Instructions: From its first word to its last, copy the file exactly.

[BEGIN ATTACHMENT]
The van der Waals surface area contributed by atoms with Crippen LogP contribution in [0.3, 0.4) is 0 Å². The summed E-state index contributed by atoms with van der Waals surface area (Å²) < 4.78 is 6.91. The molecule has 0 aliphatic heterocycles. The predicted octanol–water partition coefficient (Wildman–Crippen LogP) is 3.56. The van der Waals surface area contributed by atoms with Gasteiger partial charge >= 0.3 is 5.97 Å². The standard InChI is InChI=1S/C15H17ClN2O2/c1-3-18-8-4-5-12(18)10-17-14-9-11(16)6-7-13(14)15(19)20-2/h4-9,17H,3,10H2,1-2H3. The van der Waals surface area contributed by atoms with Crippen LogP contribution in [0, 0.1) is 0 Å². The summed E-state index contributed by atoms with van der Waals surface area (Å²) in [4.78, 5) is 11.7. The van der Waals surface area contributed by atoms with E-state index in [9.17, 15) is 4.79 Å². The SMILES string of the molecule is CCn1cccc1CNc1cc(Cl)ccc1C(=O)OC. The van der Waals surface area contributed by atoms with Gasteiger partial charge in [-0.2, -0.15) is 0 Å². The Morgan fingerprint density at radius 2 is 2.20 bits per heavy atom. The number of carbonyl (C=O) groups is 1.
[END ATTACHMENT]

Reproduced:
The van der Waals surface area contributed by atoms with Crippen LogP contribution in [0.3, 0.4) is 0 Å². The summed E-state index contributed by atoms with van der Waals surface area (Å²) < 4.78 is 6.91. The molecule has 0 aliphatic heterocycles. The predicted octanol–water partition coefficient (Wildman–Crippen LogP) is 3.56. The van der Waals surface area contributed by atoms with Gasteiger partial charge >= 0.3 is 5.97 Å². The standard InChI is InChI=1S/C15H17ClN2O2/c1-3-18-8-4-5-12(18)10-17-14-9-11(16)6-7-13(14)15(19)20-2/h4-9,17H,3,10H2,1-2H3. The van der Waals surface area contributed by atoms with Crippen LogP contribution in [0, 0.1) is 0 Å². The summed E-state index contributed by atoms with van der Waals surface area (Å²) in [4.78, 5) is 11.7. The van der Waals surface area contributed by atoms with E-state index in [9.17, 15) is 4.79 Å². The SMILES string of the molecule is CCn1cccc1CNc1cc(Cl)ccc1C(=O)OC. The van der Waals surface area contributed by atoms with Gasteiger partial charge in [-0.2, -0.15) is 0 Å². The Morgan fingerprint density at radius 2 is 2.20 bits per heavy atom. The number of carbonyl (C=O) groups is 1.